Wednesday, January 13, 2016

Here's the biggest problem...

...facing America, in a nutshell.

On Charlie Rose this week (air date 1/10/2016), Republican strategist Frank Luntz had this to say about President Obama (with about 44 minutes remaining):

You have to look at where he could have been. If you go back to 2008, 2009, he could have ushered in a period of post-partisanship. And he chose not to. He could have brought in Republicans and not allowed Nancy Pelosi to basically say, "It's our way or the highway." He had that brief opportunity to do it, and he chose not to. And by the way, I don't blame him; I actually blame former Speaker Pelosi for that. And so I saw an opportunity -- one brief moment -- when he could have changed the entire political system, and he chose not to. And so that was a missed opportunity. And, second, yes, the Congress has been absolutely opposed to him because in the end his signature legislation, health care, only 38 percent supported it on the day that it was passed. You had a clear majority who was against it. So here he is trying to promote legislation that the American people said, "Please, Mr. President, don't." He was right to focus on the issue, but his approach was wrong. And the legislation was wrong. And, still, a majority of Americans opposed it.

Now, there's a lot to "unpack" here -- sheesh! -- and I could refute it point by point. But I won't, because the purpose of this post is to point out how Americans on the right and left live in different universes.

(By the way, I don't for a minute think Mr. Luntz actually believes any of that nonsense -- he's too smart. But a lot of Americans do, in part because people like him keep saying stuff like that.)

It's not enough, really, to say that Americans are more polarized than ever, that we disagree on policy. No, the truth is, we can't even agree on the facts. We have a different view of reality. And what does that mean? It means we're in the midst of a modern-day religious war. But unlike religious wars, in which Protestants and Catholics, say, ultimately agreed to disagree and attend the church of their choice on Sundays, Americans of the right and left must coexist under the same government.

So how does this thing resolve itself? As I once heard George Will say, by elections.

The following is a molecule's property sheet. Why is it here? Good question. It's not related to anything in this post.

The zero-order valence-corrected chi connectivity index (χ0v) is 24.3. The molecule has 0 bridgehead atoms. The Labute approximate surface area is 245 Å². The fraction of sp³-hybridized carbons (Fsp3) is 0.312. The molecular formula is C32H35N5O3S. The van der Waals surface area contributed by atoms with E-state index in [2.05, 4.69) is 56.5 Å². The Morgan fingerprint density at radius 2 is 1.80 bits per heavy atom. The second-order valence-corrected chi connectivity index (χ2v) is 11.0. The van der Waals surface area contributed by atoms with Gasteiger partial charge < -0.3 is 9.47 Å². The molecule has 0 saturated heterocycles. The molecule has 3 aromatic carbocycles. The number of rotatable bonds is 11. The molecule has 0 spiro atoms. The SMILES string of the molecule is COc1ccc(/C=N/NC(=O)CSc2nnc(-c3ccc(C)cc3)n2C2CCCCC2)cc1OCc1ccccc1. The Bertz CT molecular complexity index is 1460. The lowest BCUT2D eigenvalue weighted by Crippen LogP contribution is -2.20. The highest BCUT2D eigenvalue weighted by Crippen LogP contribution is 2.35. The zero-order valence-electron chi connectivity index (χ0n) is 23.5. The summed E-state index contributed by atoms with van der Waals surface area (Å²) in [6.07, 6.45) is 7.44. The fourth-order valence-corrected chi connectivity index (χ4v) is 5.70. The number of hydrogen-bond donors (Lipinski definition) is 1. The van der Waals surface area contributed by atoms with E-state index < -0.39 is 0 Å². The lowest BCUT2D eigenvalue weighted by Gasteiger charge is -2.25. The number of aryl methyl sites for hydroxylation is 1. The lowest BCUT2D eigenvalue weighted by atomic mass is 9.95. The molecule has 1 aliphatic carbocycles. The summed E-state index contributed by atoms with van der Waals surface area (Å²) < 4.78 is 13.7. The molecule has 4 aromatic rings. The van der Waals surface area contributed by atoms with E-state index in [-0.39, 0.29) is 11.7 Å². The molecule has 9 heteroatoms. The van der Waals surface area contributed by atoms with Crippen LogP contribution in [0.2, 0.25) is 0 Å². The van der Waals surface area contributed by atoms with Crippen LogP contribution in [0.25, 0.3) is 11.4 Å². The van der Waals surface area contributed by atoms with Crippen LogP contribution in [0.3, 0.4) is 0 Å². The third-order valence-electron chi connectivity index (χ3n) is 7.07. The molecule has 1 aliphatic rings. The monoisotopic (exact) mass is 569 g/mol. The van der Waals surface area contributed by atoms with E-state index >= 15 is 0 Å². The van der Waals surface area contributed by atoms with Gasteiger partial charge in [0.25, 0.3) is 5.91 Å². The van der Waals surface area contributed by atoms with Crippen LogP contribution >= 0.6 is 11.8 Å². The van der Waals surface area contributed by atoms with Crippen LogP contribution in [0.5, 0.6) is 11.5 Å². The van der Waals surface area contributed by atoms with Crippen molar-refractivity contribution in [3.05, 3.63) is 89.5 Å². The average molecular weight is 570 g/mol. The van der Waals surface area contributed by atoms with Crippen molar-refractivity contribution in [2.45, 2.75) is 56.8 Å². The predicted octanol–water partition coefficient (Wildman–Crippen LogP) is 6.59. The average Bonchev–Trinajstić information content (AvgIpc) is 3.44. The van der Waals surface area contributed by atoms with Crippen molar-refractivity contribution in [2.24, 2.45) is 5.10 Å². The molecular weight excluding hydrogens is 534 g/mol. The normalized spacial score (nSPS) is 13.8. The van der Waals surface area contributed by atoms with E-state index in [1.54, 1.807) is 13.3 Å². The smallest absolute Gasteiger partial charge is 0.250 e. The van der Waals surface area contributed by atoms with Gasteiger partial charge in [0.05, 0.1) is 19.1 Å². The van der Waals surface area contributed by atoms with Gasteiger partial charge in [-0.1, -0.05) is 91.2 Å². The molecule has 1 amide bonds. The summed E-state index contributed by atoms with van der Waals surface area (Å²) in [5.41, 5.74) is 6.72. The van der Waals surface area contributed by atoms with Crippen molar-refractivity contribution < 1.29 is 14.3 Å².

Just as one side eventually wins a civil war, so will the vision of the right or the left prevail. Which one will it be? Aside from having the facts on their side (which we can't agree on anyway), the Democrats have demographics working in their favor. The country is just getting less white, less Christian and less rural. And their worldview is just plain dying out.

(If you want a look at the future of America, come to my neighborhood and check out the students at the University of Illinois at Chicago. It might look a little different from State U. back in the 1950s.)

Another example is California. It wasn't too long ago that the Golden State was positively paralyzed by political polarization (no alliteration intended). But, through sheer demographics, California is now under one-party control and prospering again. I expect that to happen in the rest of the country as well. It may take a while, but it's coming.

In the meantime, when you have to listen to your crazy uncle at the Thanksgiving table (or my sister), do yourself a favor and just nod silently. It does no good to argue with someone who lives in a parallel reality. Instead, as the president said in the video at the top of this post, "Don't boo -- vote!"

1 comment:

Ed Crotty said...

“The arc of the moral universe is long, but it bends towards justice.” ― Martin Luther King Jr.

There really is an extreme amount of "soft" racism, and the outright protecting and defending of "white privilege" that goes on in America (and with my relatives). "THOSE People", "Lazy", "Freeloaders", "Handouts" and other terms are thrown about. And as the President said, there are many on the right that have their own "facts" ( about global warming, etc ) - even when we can all agree on the facts, we live under different assumptions and mindsets. I believe the mindset on the right to be very hierarchical ( white men on top) , and a very narrow scope ( I've got mine, family centered ), while on the left is it a lot more egalitarian with a wider scope - ( we're in this together, and we all have to live in a society ).